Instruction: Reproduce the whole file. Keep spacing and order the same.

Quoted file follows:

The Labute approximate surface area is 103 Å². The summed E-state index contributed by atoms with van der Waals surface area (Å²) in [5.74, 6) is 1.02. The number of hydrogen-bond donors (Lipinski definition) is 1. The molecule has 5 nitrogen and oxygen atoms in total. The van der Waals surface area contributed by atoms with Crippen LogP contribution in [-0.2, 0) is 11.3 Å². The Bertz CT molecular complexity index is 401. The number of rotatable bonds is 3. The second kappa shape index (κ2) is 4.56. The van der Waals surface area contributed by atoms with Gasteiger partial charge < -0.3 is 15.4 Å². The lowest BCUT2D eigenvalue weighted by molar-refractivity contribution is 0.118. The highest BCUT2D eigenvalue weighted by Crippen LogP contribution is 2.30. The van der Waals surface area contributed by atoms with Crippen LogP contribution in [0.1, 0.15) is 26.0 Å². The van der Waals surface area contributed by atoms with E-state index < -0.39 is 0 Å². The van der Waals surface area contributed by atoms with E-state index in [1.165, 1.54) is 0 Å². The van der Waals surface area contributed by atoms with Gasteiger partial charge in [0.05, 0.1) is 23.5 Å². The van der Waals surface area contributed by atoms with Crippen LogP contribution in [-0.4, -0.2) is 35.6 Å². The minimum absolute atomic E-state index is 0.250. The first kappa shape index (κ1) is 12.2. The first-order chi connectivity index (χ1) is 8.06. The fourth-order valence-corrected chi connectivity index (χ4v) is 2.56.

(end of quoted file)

The Labute approximate surface area is 103 Å². The summed E-state index contributed by atoms with van der Waals surface area (Å²) in [5.74, 6) is 1.02. The number of hydrogen-bond donors (Lipinski definition) is 1. The molecule has 5 nitrogen and oxygen atoms in total. The van der Waals surface area contributed by atoms with Crippen LogP contribution in [-0.2, 0) is 11.3 Å². The Bertz CT molecular complexity index is 401. The number of rotatable bonds is 3. The second kappa shape index (κ2) is 4.56. The van der Waals surface area contributed by atoms with Gasteiger partial charge < -0.3 is 15.4 Å². The lowest BCUT2D eigenvalue weighted by molar-refractivity contribution is 0.118. The highest BCUT2D eigenvalue weighted by Crippen LogP contribution is 2.30. The van der Waals surface area contributed by atoms with Crippen LogP contribution in [0.1, 0.15) is 26.0 Å². The van der Waals surface area contributed by atoms with E-state index < -0.39 is 0 Å². The van der Waals surface area contributed by atoms with E-state index in [1.165, 1.54) is 0 Å². The van der Waals surface area contributed by atoms with Gasteiger partial charge in [0.05, 0.1) is 23.5 Å². The van der Waals surface area contributed by atoms with Crippen LogP contribution in [-0.4, -0.2) is 35.6 Å². The minimum absolute atomic E-state index is 0.250. The first kappa shape index (κ1) is 12.2. The first-order chi connectivity index (χ1) is 8.06. The fourth-order valence-corrected chi connectivity index (χ4v) is 2.56.